Thanks again
     
  10. Visionary

    Visionary Medical Retinologist
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    I also use a Super 66. Like it, but I'm honestly not sure it's that much better than a 78. As for post-op patients/small pupils, I would probably still go with a 28 or a 30, though you could manage with a 2.2. I actually have a mini 30 that I use for most small pupil exams. Was also good for peds. It's the ultimate screening lens (large field, but very low mag). I really feel the 2.2 is considerably better than the 20. You can get by with the 20, and many retina docs do, but you're helping yourself out a lot with the 2.2.
     
  11. MstaKing10

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    Quick comment on the 2.2 vs digital BIO lens: I like both but for some reason have found the digital BIO to be a much nicer lens. The view to the periphery is very similar, but the image seems a bit clearer for some reason. A bit smaller lens too. Overall, may not be worth the price difference though.

    Best rec is to find a colleague who will let you borrow some of these, use them and decide.

    Would be curious to know what most think are the "mandatory" or minimum number/type of lenses needed for a comprehensive and/or retina doc?
     
  12. Visionary

    Visionary Medical Retinologist
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    I would not be able to get by without my DWF (or 90), 2.2 (or 20), mini 30 (or 30 or 28), and gonio. That's four. I use the Super 66 (or 78) occasionally, but could likely do without it. Laser lenses are another topic.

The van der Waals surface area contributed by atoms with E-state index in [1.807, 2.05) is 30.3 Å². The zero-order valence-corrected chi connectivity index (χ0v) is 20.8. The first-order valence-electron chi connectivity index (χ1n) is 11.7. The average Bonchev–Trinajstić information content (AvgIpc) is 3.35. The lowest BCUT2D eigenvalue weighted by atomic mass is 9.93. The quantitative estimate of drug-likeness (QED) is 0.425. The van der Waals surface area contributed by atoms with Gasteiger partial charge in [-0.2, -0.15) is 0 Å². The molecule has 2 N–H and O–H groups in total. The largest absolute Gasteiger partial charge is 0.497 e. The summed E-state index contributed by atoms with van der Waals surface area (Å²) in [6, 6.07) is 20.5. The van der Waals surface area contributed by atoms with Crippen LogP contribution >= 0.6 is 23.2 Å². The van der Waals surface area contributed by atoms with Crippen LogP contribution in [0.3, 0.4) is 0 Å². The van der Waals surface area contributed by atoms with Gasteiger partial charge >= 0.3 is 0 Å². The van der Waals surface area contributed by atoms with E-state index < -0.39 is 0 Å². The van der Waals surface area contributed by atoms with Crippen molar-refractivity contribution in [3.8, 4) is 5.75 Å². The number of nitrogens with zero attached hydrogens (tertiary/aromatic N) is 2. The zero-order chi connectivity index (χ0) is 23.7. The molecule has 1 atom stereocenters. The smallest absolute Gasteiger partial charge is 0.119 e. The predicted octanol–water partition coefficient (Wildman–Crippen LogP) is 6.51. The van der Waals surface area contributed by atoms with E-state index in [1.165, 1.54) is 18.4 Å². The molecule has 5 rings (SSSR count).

13. MR1

    MR1
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    For slit lamp exam, my question is why use the 90 unless undilated. I have a super 66 and the field of view is just as good as a 90 and the mag is much better. Other than small pupils I only use my 90 when looking in the periphery at the SL for more mag than a 2.2 or 20 gives.
     
  14. Visionary

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    One thing to keep in mind is that higher mag also magnifies media opacities. If a patient has significant cataracts, PCO, or vitreous opacity the view with a 78 or Super 66 will be worse than with a 90 or DWF. For this reason, I prefer the DWF for screening. That way, I don't have to gauge pupil size or media opacity before choosing the lens. I only use the Super 66 if I really need the extra mag, which is not very often. Subtle macular findings are better seen with SD-OCT anyway.